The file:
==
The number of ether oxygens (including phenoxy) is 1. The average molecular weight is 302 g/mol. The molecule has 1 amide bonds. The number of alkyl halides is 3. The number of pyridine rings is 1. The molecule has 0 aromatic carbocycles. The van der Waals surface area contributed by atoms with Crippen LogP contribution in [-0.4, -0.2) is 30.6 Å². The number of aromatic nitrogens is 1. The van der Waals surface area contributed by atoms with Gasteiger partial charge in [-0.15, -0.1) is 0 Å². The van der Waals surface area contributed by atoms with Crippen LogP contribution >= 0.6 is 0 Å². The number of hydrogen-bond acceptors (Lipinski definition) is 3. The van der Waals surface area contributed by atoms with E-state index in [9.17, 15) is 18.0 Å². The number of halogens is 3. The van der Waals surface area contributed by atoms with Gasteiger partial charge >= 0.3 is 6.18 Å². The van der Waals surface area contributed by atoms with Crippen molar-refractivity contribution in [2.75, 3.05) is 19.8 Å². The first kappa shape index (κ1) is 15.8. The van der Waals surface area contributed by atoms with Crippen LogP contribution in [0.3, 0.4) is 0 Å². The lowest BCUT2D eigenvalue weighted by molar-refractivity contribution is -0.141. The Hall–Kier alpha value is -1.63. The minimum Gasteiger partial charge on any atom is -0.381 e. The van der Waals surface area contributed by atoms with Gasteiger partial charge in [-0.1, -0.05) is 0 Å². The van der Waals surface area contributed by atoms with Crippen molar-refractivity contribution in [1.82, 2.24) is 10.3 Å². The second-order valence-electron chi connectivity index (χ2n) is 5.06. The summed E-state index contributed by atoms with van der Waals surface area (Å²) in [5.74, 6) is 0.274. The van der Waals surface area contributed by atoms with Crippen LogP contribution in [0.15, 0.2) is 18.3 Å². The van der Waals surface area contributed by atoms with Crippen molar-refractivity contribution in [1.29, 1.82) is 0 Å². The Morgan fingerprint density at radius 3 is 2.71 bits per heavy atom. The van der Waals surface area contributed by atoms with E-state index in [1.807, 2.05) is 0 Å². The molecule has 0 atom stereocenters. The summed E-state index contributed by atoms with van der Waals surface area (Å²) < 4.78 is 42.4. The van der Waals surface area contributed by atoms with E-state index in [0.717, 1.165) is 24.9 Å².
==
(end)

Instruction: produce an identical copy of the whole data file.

The number of ether oxygens (including phenoxy) is 1. The average molecular weight is 302 g/mol. The molecule has 1 amide bonds. The number of alkyl halides is 3. The number of pyridine rings is 1. The molecule has 0 aromatic carbocycles. The van der Waals surface area contributed by atoms with Crippen LogP contribution in [-0.4, -0.2) is 30.6 Å². The number of aromatic nitrogens is 1. The van der Waals surface area contributed by atoms with Gasteiger partial charge in [-0.15, -0.1) is 0 Å². The van der Waals surface area contributed by atoms with Crippen LogP contribution >= 0.6 is 0 Å². The number of hydrogen-bond acceptors (Lipinski definition) is 3. The van der Waals surface area contributed by atoms with E-state index in [9.17, 15) is 18.0 Å². The number of halogens is 3. The van der Waals surface area contributed by atoms with Gasteiger partial charge >= 0.3 is 6.18 Å². The van der Waals surface area contributed by atoms with Crippen molar-refractivity contribution in [2.75, 3.05) is 19.8 Å². The first kappa shape index (κ1) is 15.8. The van der Waals surface area contributed by atoms with Crippen LogP contribution in [0.3, 0.4) is 0 Å². The lowest BCUT2D eigenvalue weighted by molar-refractivity contribution is -0.141. The Hall–Kier alpha value is -1.63. The minimum Gasteiger partial charge on any atom is -0.381 e. The van der Waals surface area contributed by atoms with Gasteiger partial charge in [-0.1, -0.05) is 0 Å². The van der Waals surface area contributed by atoms with Crippen molar-refractivity contribution in [1.82, 2.24) is 10.3 Å². The second-order valence-electron chi connectivity index (χ2n) is 5.06. The summed E-state index contributed by atoms with van der Waals surface area (Å²) in [5.74, 6) is 0.274. The van der Waals surface area contributed by atoms with Crippen LogP contribution in [0.15, 0.2) is 18.3 Å². The van der Waals surface area contributed by atoms with Crippen molar-refractivity contribution in [1.29, 1.82) is 0 Å². The Morgan fingerprint density at radius 3 is 2.71 bits per heavy atom. The van der Waals surface area contributed by atoms with E-state index in [1.807, 2.05) is 0 Å². The molecule has 0 atom stereocenters. The summed E-state index contributed by atoms with van der Waals surface area (Å²) < 4.78 is 42.4. The van der Waals surface area contributed by atoms with E-state index in [0.717, 1.165) is 24.9 Å².